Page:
As a reader of many years, and the holder of a Driver’s Licence since 1919, I have now become heartily sick over the repeated misuse of the word “visibility.” Almost every motoring journal, and quite a few others, refer to the so-and-so having excellent “visibility” over either a sloping bonnet or through a curved windscreen, or for some other reason totally unconnected with the word.
Even some aeronautical journals, to their shame, are falling for this totally erroneous description of a characteristic which can only be described as “the field of view “—shortened usually to “the view.”
Visibility is usually associated with the length (distance) of perceptible vision, which can be reduced considerably by other features certainly not connected with motor-car design, and a return to the correct descriptive word would appear overdue.
Ask any qualified commercial pilot if there is any difference between these two words and mark his answer, ditto any master mariner!
Without any apologies.
Ryde. – L. S. Ash.
You have rather caught me over a barrel about the Porsche Carrera 2, and its camshaft drive.
The advertisement was, of course, inserted by me, but in this particular instance it did consist of an extract from The Motor article on the Carrera 2, and they made this erroneous statement. I can really only add that I did this ad. in rather a hurry, and did not spot their error at the time. It was not repeated. We did write to The Motor asking them to insert a correction.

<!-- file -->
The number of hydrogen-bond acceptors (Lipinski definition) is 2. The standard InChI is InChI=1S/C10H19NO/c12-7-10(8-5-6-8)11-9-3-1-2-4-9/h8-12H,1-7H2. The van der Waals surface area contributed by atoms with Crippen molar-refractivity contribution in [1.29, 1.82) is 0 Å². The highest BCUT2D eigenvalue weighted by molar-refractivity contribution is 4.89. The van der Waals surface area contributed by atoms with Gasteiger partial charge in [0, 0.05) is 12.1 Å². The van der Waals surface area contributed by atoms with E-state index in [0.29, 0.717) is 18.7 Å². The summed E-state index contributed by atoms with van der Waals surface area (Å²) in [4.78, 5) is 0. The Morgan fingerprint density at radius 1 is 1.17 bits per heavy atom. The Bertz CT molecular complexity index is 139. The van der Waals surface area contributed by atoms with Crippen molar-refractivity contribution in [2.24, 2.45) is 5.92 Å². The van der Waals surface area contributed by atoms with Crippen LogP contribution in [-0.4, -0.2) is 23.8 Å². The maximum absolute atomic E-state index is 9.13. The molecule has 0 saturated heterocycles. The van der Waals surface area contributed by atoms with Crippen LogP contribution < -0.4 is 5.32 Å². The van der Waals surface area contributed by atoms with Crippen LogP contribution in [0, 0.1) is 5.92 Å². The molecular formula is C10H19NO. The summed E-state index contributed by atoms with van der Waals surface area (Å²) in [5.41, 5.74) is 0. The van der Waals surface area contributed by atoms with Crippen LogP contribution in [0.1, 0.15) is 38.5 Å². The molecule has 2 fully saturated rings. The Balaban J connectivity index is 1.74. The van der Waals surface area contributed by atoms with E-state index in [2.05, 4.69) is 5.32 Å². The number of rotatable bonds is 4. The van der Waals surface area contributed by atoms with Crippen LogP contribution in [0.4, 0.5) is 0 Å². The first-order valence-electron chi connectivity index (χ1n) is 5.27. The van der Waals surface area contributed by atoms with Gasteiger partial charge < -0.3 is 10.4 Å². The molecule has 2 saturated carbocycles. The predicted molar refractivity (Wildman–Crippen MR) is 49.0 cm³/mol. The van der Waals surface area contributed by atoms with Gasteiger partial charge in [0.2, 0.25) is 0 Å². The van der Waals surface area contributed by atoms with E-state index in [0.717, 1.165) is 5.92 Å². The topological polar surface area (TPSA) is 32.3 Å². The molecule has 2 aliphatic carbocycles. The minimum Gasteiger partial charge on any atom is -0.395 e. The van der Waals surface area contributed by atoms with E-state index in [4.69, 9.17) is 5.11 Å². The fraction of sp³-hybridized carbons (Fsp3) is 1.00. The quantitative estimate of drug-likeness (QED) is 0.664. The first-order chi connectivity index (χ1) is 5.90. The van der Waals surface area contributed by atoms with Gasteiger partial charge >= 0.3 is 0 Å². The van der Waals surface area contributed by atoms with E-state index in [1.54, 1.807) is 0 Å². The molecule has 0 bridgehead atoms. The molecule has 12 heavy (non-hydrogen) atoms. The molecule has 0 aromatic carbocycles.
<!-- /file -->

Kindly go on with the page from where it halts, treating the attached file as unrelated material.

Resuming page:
Isleworth – W. H. Aldington – Director, A.F.N. Limited.
On Thursday, May 3rd, I helped at an accident involving one of three Ford Anglia vans being delivered along the A34. north of Congleton. Its front tyre had collapsed and the vehicle had swerved, hit the bank, and rolled over. Fortunately no vehicle was proceeding in the other direction. Another motorist who stopped to assist said that some half-mile back, while he was doing 70 m.p.h., these three vehicles had passed him, in close formation, crossing a double white line. The milometer reading on the crashed vehicle was 196.
It seems monstrously ironical that the eventual purchaser will be advised not to exceed 40 m.p.h. for the first 500 miles or so, and to steadily run the motor in thereafter. The least the purchaser of a commodity can expect is the privilege of wrecking it in his own way, not having this “built in,” as it were, on delivery.
Manufacturers apparently condone this abuse by implying that a skilled driver can reach these speeds without damaging the working parts. I cannot understand how skill will cool the high temperatures generated by the tight unbedded bearing surfaces, or the gears of transmission and back axle. If skill in fact has these desirable influences I should be pleased to know how and where one obtains it. I think it is dishonest clap-trap.
Tamworth. – J. Reynolds.
Whilst your excellent magazine usually confines itself to motoring, not political, issues, I feel that the letter of Mr. John Thorpe, published last month, cannot be allowed to go unanswered.